Pi Day Organizers Should Avoid Encouraging Gender Stereotypes
To the Editor:
Last Sunday’s Pi recitation contest saw children recite hundreds of digits from memory at the public library. However, what should have been an occasion to celebrate mathematics in Princeton was unfortunately nothing but, thanks to the astonishingly inappropriate conduct of the organizers of the event (the Princeton Tour Company).
The presenter of the 7-13 category presented herself as neither qualified nor interested to talk about Pi Day itself. Dressed in a lab coat, she instead made frequent comments about the appearance of the female contestants such as “You look so cute in your dress — just as well because that’s all I can talk about at an event like this!” and “What a lovely little skirt you’re wearing.” To one boy, she offered to “work out so I can become a supermodel and present next year’s competition in a bikini.” Despite no comments on the appearance of the male contestants (except one boy’s Pi-themed tie), she repeatedly complimented the clothes, accessories, and hair of the female contestants, eventually telling one girl who had paused mid-recitation, “I bet you stopped just there so we could all look at how pretty you are — that should be your strategy!”
These comments may have been intended harmlessly, but from the audience perspective, their effect was quite significant. The message being emphasized was that these girls were pretty first, clever/interesting/talented second. In a field such as mathematics which, like many scientific disciplines, still struggles to attract female academics, it seems particularly insulting to repeatedly draw attention to the physical appearance of girls above all else at an event like this one.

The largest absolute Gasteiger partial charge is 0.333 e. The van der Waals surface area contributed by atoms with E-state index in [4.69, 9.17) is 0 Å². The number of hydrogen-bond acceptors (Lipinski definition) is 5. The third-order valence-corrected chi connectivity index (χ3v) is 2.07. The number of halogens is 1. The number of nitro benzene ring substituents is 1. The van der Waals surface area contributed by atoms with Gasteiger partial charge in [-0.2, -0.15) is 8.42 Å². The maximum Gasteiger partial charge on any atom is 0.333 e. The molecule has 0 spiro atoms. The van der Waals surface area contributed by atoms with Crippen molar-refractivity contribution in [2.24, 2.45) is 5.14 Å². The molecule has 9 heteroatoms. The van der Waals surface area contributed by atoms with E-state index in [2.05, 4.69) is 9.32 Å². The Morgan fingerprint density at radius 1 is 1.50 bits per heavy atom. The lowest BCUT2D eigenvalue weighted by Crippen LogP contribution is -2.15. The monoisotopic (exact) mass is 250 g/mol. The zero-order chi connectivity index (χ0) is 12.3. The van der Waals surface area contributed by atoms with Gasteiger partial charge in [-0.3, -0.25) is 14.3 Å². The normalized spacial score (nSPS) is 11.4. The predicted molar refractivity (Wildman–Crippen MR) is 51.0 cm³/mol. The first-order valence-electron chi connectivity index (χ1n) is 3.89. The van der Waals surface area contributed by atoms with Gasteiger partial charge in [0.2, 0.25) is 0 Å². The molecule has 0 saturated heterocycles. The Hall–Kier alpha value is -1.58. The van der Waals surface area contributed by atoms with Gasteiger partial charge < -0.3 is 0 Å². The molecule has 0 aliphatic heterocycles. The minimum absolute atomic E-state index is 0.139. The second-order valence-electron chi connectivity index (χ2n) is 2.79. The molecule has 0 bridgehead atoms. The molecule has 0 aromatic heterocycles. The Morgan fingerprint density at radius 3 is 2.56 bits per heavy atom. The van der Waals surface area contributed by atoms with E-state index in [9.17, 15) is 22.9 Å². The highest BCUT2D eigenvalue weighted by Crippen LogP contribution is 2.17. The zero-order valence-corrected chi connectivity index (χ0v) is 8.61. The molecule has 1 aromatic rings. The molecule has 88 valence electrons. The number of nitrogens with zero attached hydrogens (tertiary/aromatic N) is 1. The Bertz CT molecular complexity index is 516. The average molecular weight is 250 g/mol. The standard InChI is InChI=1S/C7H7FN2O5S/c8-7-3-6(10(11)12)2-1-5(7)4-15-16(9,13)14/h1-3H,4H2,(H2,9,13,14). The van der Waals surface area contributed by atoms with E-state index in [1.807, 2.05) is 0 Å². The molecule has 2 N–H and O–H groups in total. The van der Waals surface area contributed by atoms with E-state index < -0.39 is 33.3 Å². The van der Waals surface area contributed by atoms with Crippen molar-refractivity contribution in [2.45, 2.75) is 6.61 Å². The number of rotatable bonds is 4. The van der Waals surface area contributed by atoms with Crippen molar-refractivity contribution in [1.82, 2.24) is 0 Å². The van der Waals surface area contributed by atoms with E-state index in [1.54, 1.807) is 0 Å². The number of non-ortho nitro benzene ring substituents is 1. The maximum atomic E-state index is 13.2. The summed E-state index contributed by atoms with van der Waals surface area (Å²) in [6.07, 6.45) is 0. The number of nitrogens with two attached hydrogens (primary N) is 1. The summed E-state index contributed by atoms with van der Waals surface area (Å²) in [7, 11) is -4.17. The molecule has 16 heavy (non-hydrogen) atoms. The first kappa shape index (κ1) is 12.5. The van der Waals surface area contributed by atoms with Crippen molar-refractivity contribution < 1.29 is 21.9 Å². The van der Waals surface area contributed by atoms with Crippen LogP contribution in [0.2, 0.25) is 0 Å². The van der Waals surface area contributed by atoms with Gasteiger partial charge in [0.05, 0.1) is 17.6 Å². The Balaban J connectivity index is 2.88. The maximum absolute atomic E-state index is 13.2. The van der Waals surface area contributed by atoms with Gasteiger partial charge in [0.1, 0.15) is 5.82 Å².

Worried by the attitude being presented, I mentioned my concerns to another organizer outside the competition hall and was consequently told in a raised voice that “if I didn’t like it, I could leave.” He also threatened that he was “visibly very angry.” Unsurprisingly astonished by this response, I did indeed leave, after being aggressively and repeatedly told, “Thank you for your feedback” until I offered to put my thoughts into an email instead.
Unfortunately, the only I response I received was “Thank you both so much for your communication regarding the Pi Recitation contest. Your feedback was detailed and constructive which will serve us well in planning for next year’s events!” Given that this email was addressed both to me and to another audience member who independently complained on similar grounds, I can only assume that this response was intended sarcastically.
Regardless, I believe that it’s important that next year’s events do take the attitude of the presenter into account. The Pi Day celebrations are a wonderful opportunity to introduce children to mathematics, and we should be extending that introduction to everyone, without playing to stereotypes or separating children based on gender. The issue of gender biases in academia is an extremely sensitive one, and I hope that the organizers will in future bear this in mind before behaving the way they did this year.